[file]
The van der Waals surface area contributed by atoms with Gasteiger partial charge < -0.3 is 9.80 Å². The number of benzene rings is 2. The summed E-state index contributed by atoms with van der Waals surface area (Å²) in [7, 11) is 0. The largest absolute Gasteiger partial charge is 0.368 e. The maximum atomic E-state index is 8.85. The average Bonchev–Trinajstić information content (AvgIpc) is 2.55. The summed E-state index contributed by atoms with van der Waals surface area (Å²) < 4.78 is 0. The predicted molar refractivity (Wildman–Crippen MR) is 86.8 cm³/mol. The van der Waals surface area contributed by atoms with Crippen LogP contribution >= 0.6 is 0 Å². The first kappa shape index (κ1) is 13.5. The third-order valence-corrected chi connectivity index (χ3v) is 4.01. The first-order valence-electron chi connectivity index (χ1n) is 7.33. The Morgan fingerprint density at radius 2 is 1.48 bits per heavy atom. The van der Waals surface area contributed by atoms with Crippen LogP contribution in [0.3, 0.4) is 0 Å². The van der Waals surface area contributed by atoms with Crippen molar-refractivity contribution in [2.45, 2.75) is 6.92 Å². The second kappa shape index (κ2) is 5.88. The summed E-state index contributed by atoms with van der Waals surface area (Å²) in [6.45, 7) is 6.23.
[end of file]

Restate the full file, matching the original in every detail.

The van der Waals surface area contributed by atoms with Gasteiger partial charge < -0.3 is 9.80 Å². The number of benzene rings is 2. The summed E-state index contributed by atoms with van der Waals surface area (Å²) in [7, 11) is 0. The largest absolute Gasteiger partial charge is 0.368 e. The maximum atomic E-state index is 8.85. The average Bonchev–Trinajstić information content (AvgIpc) is 2.55. The summed E-state index contributed by atoms with van der Waals surface area (Å²) < 4.78 is 0. The predicted molar refractivity (Wildman–Crippen MR) is 86.8 cm³/mol. The van der Waals surface area contributed by atoms with Crippen LogP contribution >= 0.6 is 0 Å². The first kappa shape index (κ1) is 13.5. The third-order valence-corrected chi connectivity index (χ3v) is 4.01. The first-order valence-electron chi connectivity index (χ1n) is 7.33. The Morgan fingerprint density at radius 2 is 1.48 bits per heavy atom. The van der Waals surface area contributed by atoms with Crippen LogP contribution in [0.3, 0.4) is 0 Å². The van der Waals surface area contributed by atoms with Crippen molar-refractivity contribution in [2.45, 2.75) is 6.92 Å². The second kappa shape index (κ2) is 5.88. The summed E-state index contributed by atoms with van der Waals surface area (Å²) in [6.45, 7) is 6.23.